Lily Burana writes a funny and sweet essay about getting diagnosed with A.D.H.D. (on top of previously diagnosed depression and anxiety) after supervising her daughter's at-home learning in 2020. Finding it complicated to discuss all three of her mental health issues at once, she gives them all one name: Bruce. In homage to Springsteen, "who has been open about his own struggles with mental health. The nickname allows me to efficiently keep people apprised of my status, as in: 'Bruce has really been bringing me down this week.' The nickname helps me lighten up about my own darkness," Lily writes.

Finally, speaking of mental health, we're looking for your ideas on what to do when you take a day off work. Do you do anything that feels especially useful or restorative to recharge your mind? Share your ideas here, and they may appear in a future article.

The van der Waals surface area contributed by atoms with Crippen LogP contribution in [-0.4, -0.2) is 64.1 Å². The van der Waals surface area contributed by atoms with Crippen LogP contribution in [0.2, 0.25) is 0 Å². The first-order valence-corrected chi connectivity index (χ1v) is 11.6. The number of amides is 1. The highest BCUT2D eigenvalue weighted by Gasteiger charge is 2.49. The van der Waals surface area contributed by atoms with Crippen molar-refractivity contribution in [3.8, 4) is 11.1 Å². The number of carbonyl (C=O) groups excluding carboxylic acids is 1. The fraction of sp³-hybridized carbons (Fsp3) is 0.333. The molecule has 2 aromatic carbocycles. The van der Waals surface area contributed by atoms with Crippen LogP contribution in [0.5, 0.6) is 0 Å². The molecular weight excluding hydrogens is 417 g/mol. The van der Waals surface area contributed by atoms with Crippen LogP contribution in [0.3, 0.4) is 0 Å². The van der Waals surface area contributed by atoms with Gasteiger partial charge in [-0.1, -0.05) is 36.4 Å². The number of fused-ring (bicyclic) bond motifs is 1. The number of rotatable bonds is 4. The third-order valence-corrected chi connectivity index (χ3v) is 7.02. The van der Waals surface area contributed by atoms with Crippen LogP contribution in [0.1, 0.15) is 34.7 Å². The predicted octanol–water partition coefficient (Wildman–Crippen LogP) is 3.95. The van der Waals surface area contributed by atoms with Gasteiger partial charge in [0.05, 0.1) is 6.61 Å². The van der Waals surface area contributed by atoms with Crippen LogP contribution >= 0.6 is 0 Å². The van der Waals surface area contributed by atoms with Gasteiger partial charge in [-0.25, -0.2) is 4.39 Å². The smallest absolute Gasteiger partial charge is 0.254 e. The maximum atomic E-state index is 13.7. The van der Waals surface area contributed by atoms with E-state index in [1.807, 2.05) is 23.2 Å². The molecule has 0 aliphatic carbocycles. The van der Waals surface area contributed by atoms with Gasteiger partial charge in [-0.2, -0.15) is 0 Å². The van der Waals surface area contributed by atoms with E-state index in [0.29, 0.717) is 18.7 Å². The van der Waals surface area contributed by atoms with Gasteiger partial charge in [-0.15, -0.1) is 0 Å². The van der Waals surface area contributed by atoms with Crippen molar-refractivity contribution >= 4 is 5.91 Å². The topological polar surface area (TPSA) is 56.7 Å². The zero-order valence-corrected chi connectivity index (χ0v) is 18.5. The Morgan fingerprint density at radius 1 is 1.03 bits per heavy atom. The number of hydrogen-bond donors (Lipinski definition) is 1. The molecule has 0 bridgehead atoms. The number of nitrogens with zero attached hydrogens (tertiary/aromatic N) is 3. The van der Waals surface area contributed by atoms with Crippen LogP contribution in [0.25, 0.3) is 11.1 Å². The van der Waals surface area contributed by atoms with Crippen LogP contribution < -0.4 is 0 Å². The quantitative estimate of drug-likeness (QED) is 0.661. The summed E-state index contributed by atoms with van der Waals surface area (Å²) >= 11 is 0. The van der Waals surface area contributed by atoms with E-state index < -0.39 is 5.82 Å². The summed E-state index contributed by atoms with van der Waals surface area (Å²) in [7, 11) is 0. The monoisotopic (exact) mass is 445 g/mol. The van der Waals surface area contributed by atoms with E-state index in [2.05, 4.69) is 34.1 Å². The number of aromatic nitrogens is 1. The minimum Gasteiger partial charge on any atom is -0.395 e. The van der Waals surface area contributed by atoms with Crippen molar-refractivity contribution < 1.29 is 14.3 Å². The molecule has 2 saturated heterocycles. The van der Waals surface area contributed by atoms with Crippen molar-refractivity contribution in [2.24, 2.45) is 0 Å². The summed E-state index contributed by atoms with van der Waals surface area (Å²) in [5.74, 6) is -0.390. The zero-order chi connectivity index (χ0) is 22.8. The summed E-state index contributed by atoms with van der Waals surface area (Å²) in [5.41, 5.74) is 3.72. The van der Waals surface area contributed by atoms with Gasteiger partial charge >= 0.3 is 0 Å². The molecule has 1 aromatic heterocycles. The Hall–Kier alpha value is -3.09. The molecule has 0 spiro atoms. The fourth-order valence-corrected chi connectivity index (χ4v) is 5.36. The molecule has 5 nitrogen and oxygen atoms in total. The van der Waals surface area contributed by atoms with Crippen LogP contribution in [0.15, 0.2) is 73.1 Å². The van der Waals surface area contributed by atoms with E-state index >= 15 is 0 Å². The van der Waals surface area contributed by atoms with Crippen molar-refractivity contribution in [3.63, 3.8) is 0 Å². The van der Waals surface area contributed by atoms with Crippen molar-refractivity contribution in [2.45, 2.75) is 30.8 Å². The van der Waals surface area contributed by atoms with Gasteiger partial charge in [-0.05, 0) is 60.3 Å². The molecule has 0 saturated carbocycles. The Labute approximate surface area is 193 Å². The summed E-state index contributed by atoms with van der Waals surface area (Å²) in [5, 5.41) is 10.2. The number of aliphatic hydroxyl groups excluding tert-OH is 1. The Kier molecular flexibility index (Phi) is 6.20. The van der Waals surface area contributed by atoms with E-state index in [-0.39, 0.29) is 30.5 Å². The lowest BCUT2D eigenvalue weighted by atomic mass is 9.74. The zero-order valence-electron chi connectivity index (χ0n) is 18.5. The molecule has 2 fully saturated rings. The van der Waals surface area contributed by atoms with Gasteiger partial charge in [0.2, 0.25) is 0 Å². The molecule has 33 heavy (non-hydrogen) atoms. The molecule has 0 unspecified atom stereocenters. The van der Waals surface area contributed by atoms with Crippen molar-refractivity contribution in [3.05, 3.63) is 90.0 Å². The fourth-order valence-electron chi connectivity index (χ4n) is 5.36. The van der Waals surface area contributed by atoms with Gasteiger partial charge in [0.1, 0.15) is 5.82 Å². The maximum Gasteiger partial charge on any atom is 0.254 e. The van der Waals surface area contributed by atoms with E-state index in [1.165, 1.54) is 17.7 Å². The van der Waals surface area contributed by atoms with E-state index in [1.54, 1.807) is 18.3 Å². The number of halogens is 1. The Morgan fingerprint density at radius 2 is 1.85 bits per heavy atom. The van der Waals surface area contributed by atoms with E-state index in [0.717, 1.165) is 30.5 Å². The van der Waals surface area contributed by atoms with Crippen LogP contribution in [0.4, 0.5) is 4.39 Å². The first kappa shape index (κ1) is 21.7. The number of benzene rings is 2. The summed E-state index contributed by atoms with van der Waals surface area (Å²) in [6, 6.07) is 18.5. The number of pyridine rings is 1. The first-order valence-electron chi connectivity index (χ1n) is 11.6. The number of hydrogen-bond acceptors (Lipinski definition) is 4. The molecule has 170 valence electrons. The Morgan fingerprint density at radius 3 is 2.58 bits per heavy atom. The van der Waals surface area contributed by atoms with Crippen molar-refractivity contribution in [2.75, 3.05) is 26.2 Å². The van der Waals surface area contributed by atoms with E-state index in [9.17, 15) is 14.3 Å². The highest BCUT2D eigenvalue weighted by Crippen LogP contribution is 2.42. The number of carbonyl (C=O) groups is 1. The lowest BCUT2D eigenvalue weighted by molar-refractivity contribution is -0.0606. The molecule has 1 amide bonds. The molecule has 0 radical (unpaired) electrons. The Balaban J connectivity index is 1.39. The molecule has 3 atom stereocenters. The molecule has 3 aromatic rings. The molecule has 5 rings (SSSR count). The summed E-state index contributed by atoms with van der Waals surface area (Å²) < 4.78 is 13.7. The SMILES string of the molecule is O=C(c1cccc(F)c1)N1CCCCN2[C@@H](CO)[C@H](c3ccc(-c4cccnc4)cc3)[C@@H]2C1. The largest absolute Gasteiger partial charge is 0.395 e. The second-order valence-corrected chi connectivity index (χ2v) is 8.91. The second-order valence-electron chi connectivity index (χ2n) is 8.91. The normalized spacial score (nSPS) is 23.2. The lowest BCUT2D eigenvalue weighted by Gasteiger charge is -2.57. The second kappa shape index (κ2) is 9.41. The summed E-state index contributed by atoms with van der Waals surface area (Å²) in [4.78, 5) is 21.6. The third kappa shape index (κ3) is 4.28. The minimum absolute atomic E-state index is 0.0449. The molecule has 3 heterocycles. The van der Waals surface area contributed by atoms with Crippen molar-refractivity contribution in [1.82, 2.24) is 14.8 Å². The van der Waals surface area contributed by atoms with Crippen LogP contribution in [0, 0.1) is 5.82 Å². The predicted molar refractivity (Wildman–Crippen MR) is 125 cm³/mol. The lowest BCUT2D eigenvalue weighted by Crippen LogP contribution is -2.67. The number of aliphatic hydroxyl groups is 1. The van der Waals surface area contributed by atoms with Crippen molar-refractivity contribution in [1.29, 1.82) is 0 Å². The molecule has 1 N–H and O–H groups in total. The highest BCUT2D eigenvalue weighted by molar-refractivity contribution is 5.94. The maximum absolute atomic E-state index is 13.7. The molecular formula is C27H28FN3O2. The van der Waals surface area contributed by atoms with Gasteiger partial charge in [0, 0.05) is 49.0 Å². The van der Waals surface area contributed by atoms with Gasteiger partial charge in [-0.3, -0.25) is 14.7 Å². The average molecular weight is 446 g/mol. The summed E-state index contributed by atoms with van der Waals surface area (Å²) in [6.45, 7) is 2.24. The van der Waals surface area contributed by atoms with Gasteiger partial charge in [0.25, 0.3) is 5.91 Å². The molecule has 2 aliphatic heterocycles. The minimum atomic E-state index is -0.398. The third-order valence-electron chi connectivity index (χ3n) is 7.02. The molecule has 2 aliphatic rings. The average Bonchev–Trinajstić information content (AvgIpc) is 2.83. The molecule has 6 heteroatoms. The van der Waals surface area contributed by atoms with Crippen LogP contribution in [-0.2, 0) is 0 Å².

Thanks for reading!

— Jessica Grose, columnist, NYT Parenting

THIS WEEK IN NYT PARENTING

Article Image

David Dee Delgado/Getty Images

'Go out there and enjoy Halloween,' Dr. Fauci says.

Some towns have canceled celebrations, but Dr. Fauci says outdoor trick-or-treating is perfectly safe.

By Benjamin Mueller

Article Image

Victor Llorente for The New York Times

October Isn't Just a Month Anymore. It's a Whole Szn.

This year, there are more seasons than ever to celebrate.

By Shane O'Neill

Article Image

Mary Altaffer/Associated Press

Which of These 4 Family Policies Deserves Top Priority?

We asked 18 academics what they would choose if they could pick only one, as Senator Manchin has reportedly advised.

By Claire Cain Miller

Article Image

Travis Dove for The New York Times

When Child Care Costs Twice as Much as the Mortgage

President Biden's social policy legislation aims to address a problem that weighs on many families — and the teachers and child care centers serving them.

By Jason DeParle

Article Image

Jeenah Moon for The New York Times

Seeding Accounts for Kindergartners and Hoping to Grow College Graduates

New York City is giving every public school kindergartner $100 in a college savings account. Here's why every penny matters.